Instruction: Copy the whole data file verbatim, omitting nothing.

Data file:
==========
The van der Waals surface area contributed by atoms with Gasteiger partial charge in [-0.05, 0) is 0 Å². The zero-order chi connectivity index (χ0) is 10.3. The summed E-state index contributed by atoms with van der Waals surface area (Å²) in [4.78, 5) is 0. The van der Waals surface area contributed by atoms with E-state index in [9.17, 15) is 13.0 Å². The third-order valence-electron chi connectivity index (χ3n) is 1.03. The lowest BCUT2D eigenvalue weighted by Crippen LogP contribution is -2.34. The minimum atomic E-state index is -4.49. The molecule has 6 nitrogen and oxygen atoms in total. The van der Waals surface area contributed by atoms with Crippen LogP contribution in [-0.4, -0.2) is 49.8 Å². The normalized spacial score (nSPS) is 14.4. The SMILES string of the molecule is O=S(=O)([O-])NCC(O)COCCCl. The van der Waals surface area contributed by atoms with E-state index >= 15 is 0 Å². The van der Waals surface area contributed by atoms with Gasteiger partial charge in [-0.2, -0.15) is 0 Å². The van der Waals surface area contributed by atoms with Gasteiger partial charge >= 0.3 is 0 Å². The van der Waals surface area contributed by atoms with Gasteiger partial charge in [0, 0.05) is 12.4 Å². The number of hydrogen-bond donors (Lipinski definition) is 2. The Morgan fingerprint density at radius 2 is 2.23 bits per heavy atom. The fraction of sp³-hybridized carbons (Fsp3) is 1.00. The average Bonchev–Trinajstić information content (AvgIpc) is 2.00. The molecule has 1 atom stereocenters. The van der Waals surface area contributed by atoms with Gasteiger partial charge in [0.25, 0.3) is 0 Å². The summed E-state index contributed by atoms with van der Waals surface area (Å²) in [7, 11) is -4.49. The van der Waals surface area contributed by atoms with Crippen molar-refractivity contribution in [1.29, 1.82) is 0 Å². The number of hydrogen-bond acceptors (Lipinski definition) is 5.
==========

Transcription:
The van der Waals surface area contributed by atoms with Gasteiger partial charge in [-0.05, 0) is 0 Å². The zero-order chi connectivity index (χ0) is 10.3. The summed E-state index contributed by atoms with van der Waals surface area (Å²) in [4.78, 5) is 0. The van der Waals surface area contributed by atoms with E-state index in [9.17, 15) is 13.0 Å². The third-order valence-electron chi connectivity index (χ3n) is 1.03. The lowest BCUT2D eigenvalue weighted by Crippen LogP contribution is -2.34. The minimum atomic E-state index is -4.49. The molecule has 6 nitrogen and oxygen atoms in total. The van der Waals surface area contributed by atoms with Crippen LogP contribution in [-0.4, -0.2) is 49.8 Å². The normalized spacial score (nSPS) is 14.4. The SMILES string of the molecule is O=S(=O)([O-])NCC(O)COCCCl. The van der Waals surface area contributed by atoms with E-state index >= 15 is 0 Å². The van der Waals surface area contributed by atoms with Gasteiger partial charge in [-0.2, -0.15) is 0 Å². The van der Waals surface area contributed by atoms with Gasteiger partial charge >= 0.3 is 0 Å². The van der Waals surface area contributed by atoms with Gasteiger partial charge in [0, 0.05) is 12.4 Å². The number of hydrogen-bond donors (Lipinski definition) is 2. The Morgan fingerprint density at radius 2 is 2.23 bits per heavy atom. The fraction of sp³-hybridized carbons (Fsp3) is 1.00. The average Bonchev–Trinajstić information content (AvgIpc) is 2.00. The molecule has 1 atom stereocenters. The van der Waals surface area contributed by atoms with Gasteiger partial charge in [0.25, 0.3) is 0 Å². The summed E-state index contributed by atoms with van der Waals surface area (Å²) in [7, 11) is -4.49. The van der Waals surface area contributed by atoms with Crippen molar-refractivity contribution in [1.29, 1.82) is 0 Å². The number of hydrogen-bond acceptors (Lipinski definition) is 5.